Beneficiary designations (or sometimes called TOD [Transfer on Death] or POD [Payable on Death] designations) may be placed on almost any financial asset.  A Non-Probate Transfer at Death Deed (“TOD Deed”) may be used to transfer Wisconsin real estate without court to whomever the grantor names in the TOD Deed.  If a Decedent designates beneficiaries on all but fifty thousand dollars’ worth of his or her property, the Decedent will have avoided probate. While this strategy is not appropriate in all situations, it is often a simple and cost-effective way to avoid probate.  But such a strategy may lead to unintended circumstances if the Decedent includes general bequests in his or her Will.

A Will only governs probate property (i.e., a Decedent’s property that has no beneficiary designation and no surviving joint owner).  Therefore, if a Decedent designates beneficiaries on nearly all his or her assets, there may be insufficient funds governed by the Will to satisfy the bequests made therein.

Consider the following as an example.  Grandma Betty has three adult children who are on good terms and get along.  Betty wants to leave a sum of two thousand dollars to each of her ten grandchildren with the residue of her estate equally among her three children.  Betty executes a Will accordingly and then proceeds to designate her children as beneficiaries of all her financial accounts.  Upon Betty’s death, she owns tangible personal property of de minimums value and has no car or real estate.  Her remaining wealth is contained in her financial accounts which pass directly to her children pursuant to the beneficiary designations.  Consequently, there is no property governed by her Will and her grandchildren get nothing.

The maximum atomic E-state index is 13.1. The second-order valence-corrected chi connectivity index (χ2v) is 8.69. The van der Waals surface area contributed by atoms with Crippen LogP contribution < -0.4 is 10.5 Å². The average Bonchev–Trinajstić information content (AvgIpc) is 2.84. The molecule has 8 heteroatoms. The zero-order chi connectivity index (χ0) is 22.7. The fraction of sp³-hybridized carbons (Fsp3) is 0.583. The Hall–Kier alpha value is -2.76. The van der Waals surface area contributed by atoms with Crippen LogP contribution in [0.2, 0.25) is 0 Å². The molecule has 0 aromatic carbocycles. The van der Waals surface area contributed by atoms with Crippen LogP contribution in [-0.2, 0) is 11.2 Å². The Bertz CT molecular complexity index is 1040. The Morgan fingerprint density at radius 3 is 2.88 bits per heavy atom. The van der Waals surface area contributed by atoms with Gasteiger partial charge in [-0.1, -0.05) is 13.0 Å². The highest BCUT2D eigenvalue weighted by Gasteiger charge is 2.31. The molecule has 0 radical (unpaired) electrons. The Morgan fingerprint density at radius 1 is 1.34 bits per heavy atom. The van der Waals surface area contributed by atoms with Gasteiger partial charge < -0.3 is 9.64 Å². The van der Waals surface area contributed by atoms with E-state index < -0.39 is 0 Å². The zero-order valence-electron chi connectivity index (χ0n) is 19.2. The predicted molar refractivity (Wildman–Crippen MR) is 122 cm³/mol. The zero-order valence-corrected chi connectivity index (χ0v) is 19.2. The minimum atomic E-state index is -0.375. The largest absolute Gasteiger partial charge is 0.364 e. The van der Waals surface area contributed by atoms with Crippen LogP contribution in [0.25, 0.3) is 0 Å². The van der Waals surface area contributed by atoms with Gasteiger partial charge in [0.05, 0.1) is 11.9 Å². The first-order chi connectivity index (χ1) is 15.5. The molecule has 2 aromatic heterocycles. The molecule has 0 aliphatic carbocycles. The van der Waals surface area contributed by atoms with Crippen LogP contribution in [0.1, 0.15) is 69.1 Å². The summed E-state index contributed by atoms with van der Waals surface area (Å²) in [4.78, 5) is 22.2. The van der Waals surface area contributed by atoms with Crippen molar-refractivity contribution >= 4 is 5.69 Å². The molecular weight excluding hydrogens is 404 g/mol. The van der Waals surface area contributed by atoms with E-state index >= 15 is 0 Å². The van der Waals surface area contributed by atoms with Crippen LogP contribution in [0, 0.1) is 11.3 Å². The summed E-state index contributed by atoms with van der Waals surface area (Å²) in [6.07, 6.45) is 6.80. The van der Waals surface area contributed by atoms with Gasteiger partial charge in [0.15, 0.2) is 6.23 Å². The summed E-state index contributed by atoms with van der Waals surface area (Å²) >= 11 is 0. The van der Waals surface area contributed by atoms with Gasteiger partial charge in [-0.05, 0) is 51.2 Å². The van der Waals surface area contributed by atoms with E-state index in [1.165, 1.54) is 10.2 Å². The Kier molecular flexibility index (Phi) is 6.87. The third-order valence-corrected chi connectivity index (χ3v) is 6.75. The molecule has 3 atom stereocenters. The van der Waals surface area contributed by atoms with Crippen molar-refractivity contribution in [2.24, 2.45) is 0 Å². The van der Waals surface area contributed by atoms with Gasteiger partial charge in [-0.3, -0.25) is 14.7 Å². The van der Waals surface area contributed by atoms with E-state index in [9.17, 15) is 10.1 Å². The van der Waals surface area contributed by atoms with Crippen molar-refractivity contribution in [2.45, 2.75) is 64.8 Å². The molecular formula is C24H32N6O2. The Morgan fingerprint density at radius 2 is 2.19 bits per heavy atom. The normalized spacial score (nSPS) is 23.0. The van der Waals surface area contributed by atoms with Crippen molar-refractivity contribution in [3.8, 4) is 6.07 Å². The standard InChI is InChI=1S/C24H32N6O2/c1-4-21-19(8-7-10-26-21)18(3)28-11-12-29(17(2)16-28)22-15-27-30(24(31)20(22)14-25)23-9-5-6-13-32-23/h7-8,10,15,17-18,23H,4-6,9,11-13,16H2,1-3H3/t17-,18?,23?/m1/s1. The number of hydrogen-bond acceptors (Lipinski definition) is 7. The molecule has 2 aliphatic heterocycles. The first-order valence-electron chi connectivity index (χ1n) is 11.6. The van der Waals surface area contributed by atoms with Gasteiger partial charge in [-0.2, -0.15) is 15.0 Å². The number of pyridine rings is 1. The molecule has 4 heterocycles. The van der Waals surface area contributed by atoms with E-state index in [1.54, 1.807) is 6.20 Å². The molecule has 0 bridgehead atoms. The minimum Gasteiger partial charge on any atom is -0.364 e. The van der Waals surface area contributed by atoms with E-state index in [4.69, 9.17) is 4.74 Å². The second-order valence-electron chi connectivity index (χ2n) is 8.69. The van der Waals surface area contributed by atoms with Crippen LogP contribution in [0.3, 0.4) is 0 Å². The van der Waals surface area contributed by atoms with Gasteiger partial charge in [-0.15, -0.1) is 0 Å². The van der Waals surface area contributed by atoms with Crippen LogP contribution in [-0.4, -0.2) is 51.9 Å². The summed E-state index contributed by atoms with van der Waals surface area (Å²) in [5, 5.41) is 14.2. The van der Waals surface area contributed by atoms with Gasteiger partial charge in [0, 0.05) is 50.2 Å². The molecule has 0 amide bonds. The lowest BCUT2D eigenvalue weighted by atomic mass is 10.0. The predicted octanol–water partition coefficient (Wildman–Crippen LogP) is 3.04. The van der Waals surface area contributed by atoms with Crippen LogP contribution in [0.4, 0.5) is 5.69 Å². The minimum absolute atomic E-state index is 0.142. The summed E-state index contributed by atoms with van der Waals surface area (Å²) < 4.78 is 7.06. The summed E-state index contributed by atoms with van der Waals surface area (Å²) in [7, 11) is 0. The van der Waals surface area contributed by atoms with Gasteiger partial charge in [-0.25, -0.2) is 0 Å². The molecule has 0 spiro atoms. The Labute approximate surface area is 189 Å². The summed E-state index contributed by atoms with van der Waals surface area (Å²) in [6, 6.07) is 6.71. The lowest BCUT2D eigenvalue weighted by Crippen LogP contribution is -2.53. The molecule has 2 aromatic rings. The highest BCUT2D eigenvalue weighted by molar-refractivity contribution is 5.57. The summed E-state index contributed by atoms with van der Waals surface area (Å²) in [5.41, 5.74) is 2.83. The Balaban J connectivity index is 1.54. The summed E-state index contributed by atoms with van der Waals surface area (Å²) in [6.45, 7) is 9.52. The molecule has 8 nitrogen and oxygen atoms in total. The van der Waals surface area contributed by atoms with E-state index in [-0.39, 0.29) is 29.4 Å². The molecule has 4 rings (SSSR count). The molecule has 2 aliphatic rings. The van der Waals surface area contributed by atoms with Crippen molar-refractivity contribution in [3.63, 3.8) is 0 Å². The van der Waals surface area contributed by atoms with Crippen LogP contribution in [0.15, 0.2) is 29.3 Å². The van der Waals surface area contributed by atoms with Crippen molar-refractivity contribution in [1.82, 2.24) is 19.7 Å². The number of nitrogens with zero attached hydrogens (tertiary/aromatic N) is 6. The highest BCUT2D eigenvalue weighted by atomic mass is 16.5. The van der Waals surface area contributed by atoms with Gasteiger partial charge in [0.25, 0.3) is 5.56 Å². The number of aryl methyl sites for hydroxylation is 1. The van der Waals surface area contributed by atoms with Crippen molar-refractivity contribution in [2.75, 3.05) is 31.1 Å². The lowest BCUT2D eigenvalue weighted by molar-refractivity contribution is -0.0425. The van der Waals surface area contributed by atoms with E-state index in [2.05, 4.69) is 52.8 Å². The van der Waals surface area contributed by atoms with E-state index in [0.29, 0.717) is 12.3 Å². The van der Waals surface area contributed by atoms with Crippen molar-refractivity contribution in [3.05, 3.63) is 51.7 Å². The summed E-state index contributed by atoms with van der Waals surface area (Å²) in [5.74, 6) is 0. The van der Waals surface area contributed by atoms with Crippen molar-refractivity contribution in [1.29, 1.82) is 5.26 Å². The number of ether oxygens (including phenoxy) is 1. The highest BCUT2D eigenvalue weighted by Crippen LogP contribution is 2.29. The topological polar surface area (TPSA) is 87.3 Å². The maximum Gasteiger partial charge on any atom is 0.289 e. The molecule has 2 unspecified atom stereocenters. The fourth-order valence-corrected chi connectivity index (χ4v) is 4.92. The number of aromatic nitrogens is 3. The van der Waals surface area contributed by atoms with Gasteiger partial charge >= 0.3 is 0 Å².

There are numerous work arounds to avoid this unintended result, as discussion of which is beyond the scope of this blog.  Simply know that your beneficiary designations must be properly correlated with your Will.  If you are not confident in this, now is the best time to review the same.

This blog post is provided for informational purposes only and by its very nature is general.  This information is not intended as legal advice and should not be relied upon.

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